April 23, 2013
As the gay rights movement continues to gain momentum, it's easy to forget just how recently the tides of change were moving in the opposite direction, Associate White House Counsel Kathleen Hartnett '00 said at an April 11 talk at Harvard Law School, hosted by the Harvard chapter of the American Constitution Society.
Hartnett, who worked on repealing Don't Ask, Don't Tell, the policy which barred openly gay, lesbian and bisexual people from military service, emphasized that DADT itself was less than 20 years old when it was repealed. That made it just a few years older than the Defense of Marriage Act, the constitutionality of which is now being challenged in the Supreme Court.
"Some of this stuff feels like ancient history and it was four years ago," Hartnett said, referring to the Matthew Shepard Act, which in 2009 became the first law to add LGBT protections to a federal statute. "We're all part of history, but this is where you really feel it being written around you."
Despite growing momentum in favor of repeal, getting rid of DADT was no simple task. Although Defense Secretary Robert Gates and Admiral Michael Mullen had already told Congress that they favored repeal, Hartnett explained, they also wanted a period of extensive study to see what the consequences and implications of such a decision would be and how they could best be managed.
"A lot of groups weren't happy about that and I understand that your rights shouldn't be up to a report or study," Hartnett said, "but the Defense Department felt strongly about doing the report the right way."
Hartnett, who clerked for Justice John Paul Stevens and Judge Merrick Garland of the D.C. Circuit Court of Appeals and while at Harvard served as treasurer of the Harvard Law Review and was on the winning Ames Moot Court team, joined the White House Counsel's office in August 2010, just one month after a court first struck down DOMA as unconstitutional.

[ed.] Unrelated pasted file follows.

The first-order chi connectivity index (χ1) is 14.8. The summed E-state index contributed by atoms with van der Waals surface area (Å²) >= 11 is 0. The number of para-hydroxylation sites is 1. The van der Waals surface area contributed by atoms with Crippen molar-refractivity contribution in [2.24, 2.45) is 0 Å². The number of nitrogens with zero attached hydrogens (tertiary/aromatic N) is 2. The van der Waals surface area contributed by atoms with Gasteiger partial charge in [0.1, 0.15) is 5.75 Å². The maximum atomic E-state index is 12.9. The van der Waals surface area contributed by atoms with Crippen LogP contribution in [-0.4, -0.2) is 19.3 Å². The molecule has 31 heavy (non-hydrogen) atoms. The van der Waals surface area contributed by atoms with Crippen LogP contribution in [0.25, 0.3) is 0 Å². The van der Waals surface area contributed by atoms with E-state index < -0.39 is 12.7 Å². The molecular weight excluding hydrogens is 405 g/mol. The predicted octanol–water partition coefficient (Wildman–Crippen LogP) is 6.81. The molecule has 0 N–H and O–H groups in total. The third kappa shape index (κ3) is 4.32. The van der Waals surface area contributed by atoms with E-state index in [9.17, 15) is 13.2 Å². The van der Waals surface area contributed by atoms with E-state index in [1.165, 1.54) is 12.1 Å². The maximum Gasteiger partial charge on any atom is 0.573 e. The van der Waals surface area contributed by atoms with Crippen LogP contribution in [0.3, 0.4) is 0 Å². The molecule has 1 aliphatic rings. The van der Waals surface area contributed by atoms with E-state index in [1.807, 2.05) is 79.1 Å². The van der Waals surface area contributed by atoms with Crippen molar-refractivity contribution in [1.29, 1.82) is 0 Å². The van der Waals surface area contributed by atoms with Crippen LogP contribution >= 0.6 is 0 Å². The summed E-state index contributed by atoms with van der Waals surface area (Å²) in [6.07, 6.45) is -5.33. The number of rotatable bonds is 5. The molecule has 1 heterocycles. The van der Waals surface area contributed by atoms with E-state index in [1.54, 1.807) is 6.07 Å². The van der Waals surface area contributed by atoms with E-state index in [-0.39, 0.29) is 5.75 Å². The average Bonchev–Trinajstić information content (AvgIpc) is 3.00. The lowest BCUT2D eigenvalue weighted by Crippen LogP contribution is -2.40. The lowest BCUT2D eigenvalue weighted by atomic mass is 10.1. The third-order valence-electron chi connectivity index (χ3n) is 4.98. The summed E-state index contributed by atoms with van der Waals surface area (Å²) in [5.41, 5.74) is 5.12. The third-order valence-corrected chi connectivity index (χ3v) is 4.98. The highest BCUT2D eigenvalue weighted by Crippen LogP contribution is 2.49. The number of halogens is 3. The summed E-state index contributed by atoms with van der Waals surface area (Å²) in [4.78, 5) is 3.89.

Two months later, a federal court issued an injunction against the military to stop the enforcement of DADT. This put the White House in the awkward position of having to fight a court battle based on a policy that it had inherited but did not want to promote. The Ninth Circuit stayed the injunction after 10 days, creating a welcome pause, according to Hartnett.
Everything changed at the end of November, when the report came back from the military. The report found that people who had served with military members they knew or believed were gay described no bad effects, while the units where nobody reported working with a known or possibly gay person expressed the greatest concerns about the negative repercussions of allowing people to serve openly in the military. To the extent there was a feeling of resistance, therefore, it largely boiled down to fear of the unknown, Hartnett said.
Whatever the criticisms of needing such a report, Hartnett noted, taking the military's slow and steady approach to integrating change resulted in a strong, conclusive study that helped give politicians a compelling reason to support repeal of DADT. Military chiefs were then able to testify that the changes could be implemented without compromising the effectiveness of the force, which was their greatest concern.
Implementing the policy was the next big hurdle. The military had to prove that it was ready for the change in policy, which involved making sure that every single person in the military was trained. President Obama was able to certify that they were in July 2011.
"I learned so much about the military through this process, but one thing I've learned is that there are a lot of PowerPoints involved," Hartnett said. "It's a culture of being organized and making sure they've thought of everything. The Marines said they were going to do it first, best, smartest. So the Marines were out the door running ahead!"
Hartnett compared the different trajectories taken in the attempts to repeal both DADT and DOMA. In the case of DADT, she noted, there was a clearer path toward repeal. Although there were concerns about military deference, there was strong criticism of the policy and Congress was able to lead the change instead of waiting for courts to resolve the issue.
In the case of DOMA, however, litigation has overtaken any chance for Congress to lead a repeal, Hartnett said.
"They do involve different legal and political questions, which is obviously why they ended up on different paths," Hartnett said. "But what I've enjoyed most about my job is witnessing this firsthand."